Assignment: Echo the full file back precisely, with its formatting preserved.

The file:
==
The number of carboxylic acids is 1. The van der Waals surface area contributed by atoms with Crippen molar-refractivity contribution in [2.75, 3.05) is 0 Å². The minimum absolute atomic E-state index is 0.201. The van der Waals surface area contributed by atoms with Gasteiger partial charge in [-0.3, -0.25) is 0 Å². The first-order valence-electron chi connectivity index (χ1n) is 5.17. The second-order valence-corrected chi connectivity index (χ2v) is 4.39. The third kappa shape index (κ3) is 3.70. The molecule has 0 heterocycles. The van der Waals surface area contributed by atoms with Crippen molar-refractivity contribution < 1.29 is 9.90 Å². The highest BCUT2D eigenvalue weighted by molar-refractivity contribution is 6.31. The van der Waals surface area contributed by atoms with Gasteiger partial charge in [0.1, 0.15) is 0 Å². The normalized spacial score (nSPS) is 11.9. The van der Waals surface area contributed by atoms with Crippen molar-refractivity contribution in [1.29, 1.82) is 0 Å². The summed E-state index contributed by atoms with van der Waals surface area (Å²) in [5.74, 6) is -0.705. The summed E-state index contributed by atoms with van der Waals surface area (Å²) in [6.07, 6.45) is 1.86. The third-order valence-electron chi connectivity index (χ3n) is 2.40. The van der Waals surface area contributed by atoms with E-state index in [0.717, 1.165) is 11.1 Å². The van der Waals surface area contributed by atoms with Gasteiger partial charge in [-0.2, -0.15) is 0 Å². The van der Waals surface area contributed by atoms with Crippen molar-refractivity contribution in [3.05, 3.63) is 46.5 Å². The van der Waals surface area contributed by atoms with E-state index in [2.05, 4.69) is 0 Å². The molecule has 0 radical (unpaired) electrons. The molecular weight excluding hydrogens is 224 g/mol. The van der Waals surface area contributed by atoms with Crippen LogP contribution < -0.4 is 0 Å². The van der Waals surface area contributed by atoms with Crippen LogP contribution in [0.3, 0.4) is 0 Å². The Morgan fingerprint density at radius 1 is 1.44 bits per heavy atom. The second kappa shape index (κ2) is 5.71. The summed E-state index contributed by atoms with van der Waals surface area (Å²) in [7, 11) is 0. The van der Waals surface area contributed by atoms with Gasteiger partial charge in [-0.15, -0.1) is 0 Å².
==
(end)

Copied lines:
The number of carboxylic acids is 1. The van der Waals surface area contributed by atoms with Crippen molar-refractivity contribution in [2.75, 3.05) is 0 Å². The minimum absolute atomic E-state index is 0.201. The van der Waals surface area contributed by atoms with Gasteiger partial charge in [-0.3, -0.25) is 0 Å². The first-order valence-electron chi connectivity index (χ1n) is 5.17. The second-order valence-corrected chi connectivity index (χ2v) is 4.39. The third kappa shape index (κ3) is 3.70. The molecule has 0 heterocycles. The van der Waals surface area contributed by atoms with Crippen molar-refractivity contribution < 1.29 is 9.90 Å². The highest BCUT2D eigenvalue weighted by molar-refractivity contribution is 6.31. The van der Waals surface area contributed by atoms with Gasteiger partial charge in [0.1, 0.15) is 0 Å². The normalized spacial score (nSPS) is 11.9. The van der Waals surface area contributed by atoms with Crippen molar-refractivity contribution in [1.29, 1.82) is 0 Å². The summed E-state index contributed by atoms with van der Waals surface area (Å²) in [5.74, 6) is -0.705. The summed E-state index contributed by atoms with van der Waals surface area (Å²) in [6.07, 6.45) is 1.86. The third-order valence-electron chi connectivity index (χ3n) is 2.40. The van der Waals surface area contributed by atoms with E-state index in [0.717, 1.165) is 11.1 Å². The van der Waals surface area contributed by atoms with Gasteiger partial charge in [-0.2, -0.15) is 0 Å². The van der Waals surface area contributed by atoms with Crippen molar-refractivity contribution in [3.05, 3.63) is 46.5 Å². The van der Waals surface area contributed by atoms with E-state index in [2.05, 4.69) is 0 Å². The molecule has 0 radical (unpaired) electrons. The molecular weight excluding hydrogens is 224 g/mol. The van der Waals surface area contributed by atoms with Crippen LogP contribution < -0.4 is 0 Å². The van der Waals surface area contributed by atoms with Crippen LogP contribution in [0.3, 0.4) is 0 Å². The Morgan fingerprint density at radius 1 is 1.44 bits per heavy atom. The second kappa shape index (κ2) is 5.71. The summed E-state index contributed by atoms with van der Waals surface area (Å²) in [7, 11) is 0. The van der Waals surface area contributed by atoms with Gasteiger partial charge in [-0.15, -0.1) is 0 Å².